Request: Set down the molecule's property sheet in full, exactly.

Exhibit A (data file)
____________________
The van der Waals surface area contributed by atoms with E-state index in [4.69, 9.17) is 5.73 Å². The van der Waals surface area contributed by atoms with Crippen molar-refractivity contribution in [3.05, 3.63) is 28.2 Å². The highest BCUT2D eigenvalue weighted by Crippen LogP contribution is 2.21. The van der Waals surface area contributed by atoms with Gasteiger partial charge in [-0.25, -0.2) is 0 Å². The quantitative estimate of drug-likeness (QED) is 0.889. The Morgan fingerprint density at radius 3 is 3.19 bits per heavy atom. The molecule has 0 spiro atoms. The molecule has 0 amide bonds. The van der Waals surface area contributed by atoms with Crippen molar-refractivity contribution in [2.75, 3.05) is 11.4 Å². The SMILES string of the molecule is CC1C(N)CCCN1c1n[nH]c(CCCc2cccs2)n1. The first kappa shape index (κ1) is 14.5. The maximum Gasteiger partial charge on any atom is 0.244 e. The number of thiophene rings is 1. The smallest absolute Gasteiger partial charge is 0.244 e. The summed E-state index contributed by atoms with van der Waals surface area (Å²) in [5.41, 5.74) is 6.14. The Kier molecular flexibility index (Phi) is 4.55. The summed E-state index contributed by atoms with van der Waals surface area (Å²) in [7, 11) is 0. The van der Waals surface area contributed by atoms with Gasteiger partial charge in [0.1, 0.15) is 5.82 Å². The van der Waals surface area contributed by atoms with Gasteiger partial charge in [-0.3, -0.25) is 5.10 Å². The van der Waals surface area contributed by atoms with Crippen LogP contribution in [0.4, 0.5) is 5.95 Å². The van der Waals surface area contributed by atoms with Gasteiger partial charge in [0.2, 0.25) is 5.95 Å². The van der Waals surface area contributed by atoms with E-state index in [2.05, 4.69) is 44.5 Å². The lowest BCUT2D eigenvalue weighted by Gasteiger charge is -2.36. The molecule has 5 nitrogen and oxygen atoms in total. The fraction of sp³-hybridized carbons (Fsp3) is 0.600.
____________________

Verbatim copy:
The van der Waals surface area contributed by atoms with E-state index in [4.69, 9.17) is 5.73 Å². The van der Waals surface area contributed by atoms with Crippen molar-refractivity contribution in [3.05, 3.63) is 28.2 Å². The highest BCUT2D eigenvalue weighted by Crippen LogP contribution is 2.21. The van der Waals surface area contributed by atoms with Gasteiger partial charge in [-0.25, -0.2) is 0 Å². The quantitative estimate of drug-likeness (QED) is 0.889. The Morgan fingerprint density at radius 3 is 3.19 bits per heavy atom. The molecule has 0 spiro atoms. The molecule has 0 amide bonds. The van der Waals surface area contributed by atoms with Crippen molar-refractivity contribution in [2.75, 3.05) is 11.4 Å². The SMILES string of the molecule is CC1C(N)CCCN1c1n[nH]c(CCCc2cccs2)n1. The first kappa shape index (κ1) is 14.5. The maximum Gasteiger partial charge on any atom is 0.244 e. The number of thiophene rings is 1. The smallest absolute Gasteiger partial charge is 0.244 e. The summed E-state index contributed by atoms with van der Waals surface area (Å²) in [5.41, 5.74) is 6.14. The Kier molecular flexibility index (Phi) is 4.55. The summed E-state index contributed by atoms with van der Waals surface area (Å²) in [7, 11) is 0. The van der Waals surface area contributed by atoms with Gasteiger partial charge in [0.1, 0.15) is 5.82 Å². The van der Waals surface area contributed by atoms with Gasteiger partial charge in [-0.3, -0.25) is 5.10 Å². The van der Waals surface area contributed by atoms with Crippen LogP contribution in [0.4, 0.5) is 5.95 Å². The van der Waals surface area contributed by atoms with Gasteiger partial charge in [0.2, 0.25) is 5.95 Å². The van der Waals surface area contributed by atoms with E-state index in [2.05, 4.69) is 44.5 Å². The lowest BCUT2D eigenvalue weighted by Gasteiger charge is -2.36. The molecule has 5 nitrogen and oxygen atoms in total. The fraction of sp³-hybridized carbons (Fsp3) is 0.600.